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Chaplain's Corner: A Look at The Book

Chaplain's Corner: A Look at The Book

Chaplain Bill Wolfe / Llano County Sheriff's Department

Hello, and welcome to the Chaplain’s Corner. I survived turning 55! Wasn’t such a big deal after all. And March is here again. That means severe storm season will soon be upon us here in central Texas and that could be a big deal. We badly need the rain, but the hail and damaging winds and potential tornadoes I can do without, thank you very much.  Last Spring they sent me out to see where the tornado was.  Thank the Lord I didn’t find it, but it was a leetle disconcerting when the official storm tracker van came past me headed the opposite direction and stopped less than a quarter mile behind me.

Anyway…to get back on track… I recently got engaged in a series of postings in the Christian Cops group. There had been some back and forth among several posters that started about a Gospel presentation; and after a couple of posts, I was asked a very valid question: “Why should I live my life based on your opinions?” Some of you might have asked the same question. My response was that the questioner should not base any life-changing decisions solely on ANYone’s opinion without doing some due diligence to check out the basis of the opinion expressed. I stated that my opinions were based on the Bible and proceeded to give a little background about the Bible, a very unique book.

As I was deciding what to share with you, I thought that maybe it would be of benefit to share some information about the Bible that makes it unique. I was thinking…most of the time, if you say to someone that you’ve “read a good book lately” they’ll most likely ask you what one it was. But if you say you’ve been “reading The Good Book lately,” almost everyone knows which one without asking.

There are a number of things that are unique about the Bible, and we don’t have a lot of time to go much into detail, so I’ll try to just hit some of the high points.

  • The Bible was written over a time span of about 1500 years…from 1400 BC to 100 AD.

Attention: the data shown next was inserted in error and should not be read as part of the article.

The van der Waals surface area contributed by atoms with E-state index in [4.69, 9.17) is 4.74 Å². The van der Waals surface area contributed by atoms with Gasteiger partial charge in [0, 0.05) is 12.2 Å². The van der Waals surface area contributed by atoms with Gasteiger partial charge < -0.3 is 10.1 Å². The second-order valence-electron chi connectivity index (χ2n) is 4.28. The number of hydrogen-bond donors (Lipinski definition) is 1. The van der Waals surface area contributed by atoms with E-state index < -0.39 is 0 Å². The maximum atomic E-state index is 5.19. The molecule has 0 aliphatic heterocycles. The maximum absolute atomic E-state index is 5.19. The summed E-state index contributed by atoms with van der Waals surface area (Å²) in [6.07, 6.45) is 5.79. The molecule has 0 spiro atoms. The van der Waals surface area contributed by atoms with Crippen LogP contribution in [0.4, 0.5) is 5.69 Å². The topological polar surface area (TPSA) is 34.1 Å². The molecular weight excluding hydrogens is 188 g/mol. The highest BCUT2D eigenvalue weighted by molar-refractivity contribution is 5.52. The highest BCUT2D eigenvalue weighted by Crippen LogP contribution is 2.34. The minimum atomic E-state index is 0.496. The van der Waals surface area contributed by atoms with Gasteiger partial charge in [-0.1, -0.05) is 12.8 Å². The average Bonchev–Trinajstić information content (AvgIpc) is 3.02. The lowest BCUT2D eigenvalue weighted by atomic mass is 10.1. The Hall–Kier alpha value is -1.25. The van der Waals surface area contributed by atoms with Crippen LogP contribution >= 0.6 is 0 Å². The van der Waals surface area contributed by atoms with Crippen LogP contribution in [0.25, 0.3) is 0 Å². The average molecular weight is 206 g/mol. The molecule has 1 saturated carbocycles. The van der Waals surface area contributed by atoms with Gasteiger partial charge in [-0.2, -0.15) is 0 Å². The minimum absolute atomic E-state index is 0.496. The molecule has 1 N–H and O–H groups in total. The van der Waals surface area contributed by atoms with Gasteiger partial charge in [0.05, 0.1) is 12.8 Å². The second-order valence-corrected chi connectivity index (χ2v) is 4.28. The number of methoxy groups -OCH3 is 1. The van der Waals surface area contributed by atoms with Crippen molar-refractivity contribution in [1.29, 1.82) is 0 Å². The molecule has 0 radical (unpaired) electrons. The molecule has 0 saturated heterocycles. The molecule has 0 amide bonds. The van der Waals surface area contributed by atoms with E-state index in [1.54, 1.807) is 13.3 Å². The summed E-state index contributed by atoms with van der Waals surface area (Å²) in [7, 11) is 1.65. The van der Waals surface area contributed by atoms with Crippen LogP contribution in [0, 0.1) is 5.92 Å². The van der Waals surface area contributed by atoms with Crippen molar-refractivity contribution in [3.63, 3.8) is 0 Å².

• The books of the Bible were written by over 40 men from a variety of occupations: commercial fishermen, tax collectors, religious leaders, military leaders, political leaders, priests and kings.
  • The Bible was written from locations on three different continents and in three different languages, Hebrew, Aramaic and Greek.
  • It’s written in a wide variety of literary styles; poetry, historical narrative, song, memoirs, law, parables, allegory, and prophecy.
  • In spite of all of the above, the Bible presents a single unfolding story of God’s love and redemptive plan for mankind.

One of the hallmarks of the Bible is prophecy. It contains thousands of detailed prophecies concerning people, times and nations (sometimes hundreds of years in the future) that have been fulfilled to the smallest detail. It seems like almost every time there’s a major archaeological discovery in the Middle East, it verifies some detail that’s recorded in the Scriptures.

“Well, that may be, but the Bible has changed over time, hasn’t it?” Nope. There are nearly 25,000 manuscripts still in existence that are early copies of Bible text. There are fewer than 700 hundred copies of the ancient classic Homer’s Illiad, and that’s the most of any other of the ancient books. In comparing the manuscripts, the experts have found that what few inconsistencies exist (1/2 of 1%) are mostly spelling or style, and not a single Christian doctrine rests on a “disputed passage.”

“Well, what about all the different versions of the Bible?” Here we kinda get caught up in semantics…it’s easy to confuse “version” with “translation” and especially since a number of the translations use the term Version in their name, i.e. King James Version, Revised Standard Version and the popular New International Version. Some Bible translations read differently because some are translated from the original Greek and others from the Latin Vulgate, which is a Latin translation from the Greek. I guess you could say there are three versions of the Bible in the broadest sense. The Jews recognize only the Old Testament, that’s one. Then there are the Protestant and Catholic versions. The Catholic Bible contains a number of books that the Protestant version doesn’t. (The reasons for that are a subject for another day.)

Then to complicate matters further, there are the paraphrases: those “versions” which try to capture the “concept” and present it in a “more readable” format and aren’t necessarily interested in exactness.

Which Bible is better than another? I don’t know, go ask your mother…which is a humorous way to say “We’re outta time again.” Blessings to you and yours.

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